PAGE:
We are all happy that researchers have found Tamoxifen, a drug to prevent breast cancer.
I'm not a scientist but for years I have been aware of an obvious way in my small community of North Park in Roslyn Heights, where every third house has someone with the disease, to further prevent it from spreading.
Almost 40 years ago I moved to Roslyn - the country at that time - where my two young children would be brought up in an environment of clean air and pure water. The only drawback was that the promised sewers were not yet installed and we'd have to make due temporarily with cesspools (almost every house has had to add an extra cesspool). Over that 40 year period I have annually paid a sewer tax for the sewer I never got and at the same time paid to have the cesspools which overflow, emptied of the accumulated waste.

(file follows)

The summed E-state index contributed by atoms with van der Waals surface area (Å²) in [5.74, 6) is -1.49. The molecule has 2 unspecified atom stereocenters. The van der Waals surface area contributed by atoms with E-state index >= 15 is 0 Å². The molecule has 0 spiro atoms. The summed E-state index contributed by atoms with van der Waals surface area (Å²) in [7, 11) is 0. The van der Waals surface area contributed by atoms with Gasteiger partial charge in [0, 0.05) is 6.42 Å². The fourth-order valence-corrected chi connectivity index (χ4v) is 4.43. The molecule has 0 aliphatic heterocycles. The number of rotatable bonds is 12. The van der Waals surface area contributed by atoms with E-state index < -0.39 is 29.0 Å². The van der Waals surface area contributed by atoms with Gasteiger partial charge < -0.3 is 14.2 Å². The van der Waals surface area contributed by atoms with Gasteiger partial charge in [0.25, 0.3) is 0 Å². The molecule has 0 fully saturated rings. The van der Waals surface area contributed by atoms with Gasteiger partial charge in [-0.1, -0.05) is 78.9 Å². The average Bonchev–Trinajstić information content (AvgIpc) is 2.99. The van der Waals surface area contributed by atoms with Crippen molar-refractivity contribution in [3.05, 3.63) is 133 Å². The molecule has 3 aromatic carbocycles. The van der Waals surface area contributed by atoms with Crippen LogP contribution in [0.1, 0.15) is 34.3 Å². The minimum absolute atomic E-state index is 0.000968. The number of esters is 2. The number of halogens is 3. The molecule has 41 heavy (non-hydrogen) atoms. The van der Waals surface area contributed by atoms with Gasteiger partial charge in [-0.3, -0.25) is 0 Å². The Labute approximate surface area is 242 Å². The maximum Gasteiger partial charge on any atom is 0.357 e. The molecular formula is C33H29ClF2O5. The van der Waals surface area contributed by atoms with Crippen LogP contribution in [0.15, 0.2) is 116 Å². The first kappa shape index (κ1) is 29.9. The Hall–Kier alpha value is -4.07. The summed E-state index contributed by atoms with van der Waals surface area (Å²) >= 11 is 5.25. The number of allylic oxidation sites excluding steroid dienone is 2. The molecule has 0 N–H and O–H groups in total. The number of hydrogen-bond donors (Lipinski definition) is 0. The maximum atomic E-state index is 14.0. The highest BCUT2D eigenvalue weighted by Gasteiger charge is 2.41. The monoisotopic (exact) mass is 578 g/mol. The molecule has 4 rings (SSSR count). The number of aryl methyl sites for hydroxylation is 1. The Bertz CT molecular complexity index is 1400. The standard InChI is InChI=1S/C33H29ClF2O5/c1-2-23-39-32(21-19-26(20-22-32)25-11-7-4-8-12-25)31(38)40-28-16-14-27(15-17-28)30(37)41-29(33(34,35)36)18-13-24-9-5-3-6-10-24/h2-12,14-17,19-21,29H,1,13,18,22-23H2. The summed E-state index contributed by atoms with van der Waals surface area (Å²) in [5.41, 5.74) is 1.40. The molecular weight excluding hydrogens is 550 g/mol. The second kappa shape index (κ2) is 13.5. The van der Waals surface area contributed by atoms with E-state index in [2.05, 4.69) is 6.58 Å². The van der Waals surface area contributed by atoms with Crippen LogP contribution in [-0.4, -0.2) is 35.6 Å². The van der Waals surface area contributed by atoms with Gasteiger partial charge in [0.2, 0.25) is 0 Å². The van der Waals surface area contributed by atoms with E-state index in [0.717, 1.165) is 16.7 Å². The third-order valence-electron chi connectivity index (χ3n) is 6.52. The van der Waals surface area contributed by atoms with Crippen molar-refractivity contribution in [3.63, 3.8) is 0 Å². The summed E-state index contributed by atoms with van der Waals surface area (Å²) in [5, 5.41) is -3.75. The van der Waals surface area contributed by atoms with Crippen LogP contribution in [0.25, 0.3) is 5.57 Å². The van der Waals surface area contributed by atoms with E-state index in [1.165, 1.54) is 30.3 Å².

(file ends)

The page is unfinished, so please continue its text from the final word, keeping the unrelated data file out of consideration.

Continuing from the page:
Politicians have been alerted to this breast cancer pocket but as they thought it only involved 50 houses, (not too many votes) no one paid attention. What is involved is the fact that the accumulation of muck underground cannot but help reach our water system and spread much beyond North Park. The only common bond of so many afflicted women is that they all have these filthy cesspools in their ground but all residents in the entire area are at risk. Our next door neighbor, South Park, has sewers to which we could easily be hooked into. The day they replace these cesspools for sewers is the day we save lives of women in all of Roslyn.